Alexis Parsons (2006-08 [2011], Ellick): Vocalist, website claims two decades of experience, including study with Jay Clayton and Sheila Jordan, but this appears to be her first album. Eight standards, backed by nothing more than Frank Kimbrough's piano. Credits "Maryanne Faithful" with one song. B+(*)

Giovanna Pessi/Susanna Wallumrød: If Grief Could Wait (2010 [2012], ECM): Pessi plays baroque harp, along with Jane Achtman on viola da gamba and Marco Ambrosini on nyckelharpa, on a program mostly from Henry Purcell (1659-1695), salted with two songs from vocalist Wallumrød, two from Leonard Cohen, and one Nick Drake. Slow and stately, gorgeous if you're into that sort of thing. B+(**) [advance]

Ben Powell: New Street (2011 [2012], self-released): Violinist, don't have any bio readily available, but looks to be his second album. Seven cuts with is piano-bass-drums quartet -- one each with guitarist Adrien Moignard and vocalist Linda Calise guesting -- plus three cuts by his Stéphane Grappelli Tribute Trio, with Julian Lage (guitar) and Gary Burton (vibes). Does like to swing. "La Vie en Rose" with Calise is especially delicious -- I've rarely felt more Francophile. B+(**)

Dafnis Prieto: Proverb Trio (2012, Dafnison Music): Cuban whiz-kid drummer, came to the US and cut his debut in 2004 -- I didn't care for it much, but no denying his chops. This is something different, built around rapper-singer Kokayi (Carl Walker), who has also worked with Steve Coleman's M-Base outfit and has a stack of his own records over at Bandcamp. Third member is pianist Jason Lindner, who plays electric keybs here, sometimes sounding like a recorder, or a flute, with more than a little camp and/or shlock. Drummer takes a back seat, not that he can't help show off a little. Highly recommended anti-war pedagogy: "In War" -- at least once you get past the long intro. B+(**)

Marlene Rosenberg Quartet: Bassprint (2011 [2012], Origin): Bassist, from Illinois, teaches in Chicago; fourth album since 1994, side credits include a 1990 debut with Ed Thigpen. Two songs by Kenny Barron; the rest originals, with Monkish moves to start and close. Builds off her bass lines, with Geof Bradfield (tenor and soprano sax) and Scott Hesse (guitar) elaborating adeptly. B+(***)

Anne Sajdera: Azul (2012, Bijart): Pianist, from San Diego, first album, based in San Francisco since 1985. Mostly trio plus extra percussion, including Airto Moreira on four cuts. Originals, one from Wayne Shorter, one from Sammy Cahn, three from Brazil (Ivan Lins, Egberto Gismonti, Chico Pinheiro). B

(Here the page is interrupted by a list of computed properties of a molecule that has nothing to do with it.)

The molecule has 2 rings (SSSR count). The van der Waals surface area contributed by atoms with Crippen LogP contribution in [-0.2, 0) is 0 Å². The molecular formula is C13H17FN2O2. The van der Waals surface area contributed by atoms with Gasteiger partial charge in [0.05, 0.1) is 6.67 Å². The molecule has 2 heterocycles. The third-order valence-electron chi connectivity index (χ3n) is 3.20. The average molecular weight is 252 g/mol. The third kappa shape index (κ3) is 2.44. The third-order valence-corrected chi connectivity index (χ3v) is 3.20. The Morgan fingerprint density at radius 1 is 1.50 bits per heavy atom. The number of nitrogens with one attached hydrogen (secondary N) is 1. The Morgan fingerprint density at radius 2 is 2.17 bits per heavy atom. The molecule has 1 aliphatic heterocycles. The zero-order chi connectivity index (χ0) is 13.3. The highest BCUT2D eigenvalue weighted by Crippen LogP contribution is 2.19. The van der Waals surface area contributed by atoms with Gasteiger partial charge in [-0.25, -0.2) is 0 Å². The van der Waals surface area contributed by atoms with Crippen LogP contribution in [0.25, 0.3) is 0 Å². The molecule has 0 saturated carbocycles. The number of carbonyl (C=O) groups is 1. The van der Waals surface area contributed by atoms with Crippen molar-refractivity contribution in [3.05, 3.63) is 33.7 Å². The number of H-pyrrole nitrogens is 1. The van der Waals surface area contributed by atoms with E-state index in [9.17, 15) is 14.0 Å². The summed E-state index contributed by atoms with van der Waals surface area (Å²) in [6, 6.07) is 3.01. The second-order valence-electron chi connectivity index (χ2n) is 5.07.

John Samorian: Out on a Limb (2010 [2011], self-released): Pianist, UNT graduate, based in NJ; first album. Also sings, splitting the album with wife Kim Shriver, who gets some "featuring" small print on the cover. All originals by Samorian (one song co-credited to Dan Haerle). B

Diego Schissi Quinteto: Tongos (2010 [2012], Sunnyside): Pianist, b. 1969 in Argentina, has at least one previous album. This is a classical-sounding tango album, with violin, bandoneon, guitar, and bass; the pieces all called "Tongo," "Liquido," or "Canción." B

Louis Sclavis Atlas Trio: Sources (2011 [2012], ECM): French clarinet player, twenty-some albums since 1981. Trio adds keyboards (Benjamin Moussay) and electric guitar (Gilles Coronado). The guitar has a charged rough edge the other instruments flesh out, and everyone is so keyed to the flow they avoid thoughts of chamber music without bass or drums. A- [advance: June 26]

Aram Shelton Quartet: Everything for Somebody (2011 [2012], Singlespeed Music): Alto saxophonist, originally from Florida, b. 1976, moved to Chicago in 1999 and built most of his working relationships there before moving on to Oakland. Has a substantial discography since 2001, including projects like Ton Trio, reliably vigorous free jazz. This quartet is Chicago-based, with frequent collaborator Keefe Jackson on tenor sax, Anton Hatwich on bass, and Tim Daisy on drums. Resembles a sax trio with the saxes shadowing each other, but every now and then they spin loose. B+(***)

Mark Sherman: The L.A. Sessions (2011 [2012], Miles High): Vibraphonist, b. 1957, has at least eight records since 1997. This one is basically an organ trio -- Bill Cunliffe on the B3, John Chiodini on guitar, and Charles Ruggiero on drums -- with a layer of vibes, highlighting but also swinging the band like Milt Jackson used to do. B+(**)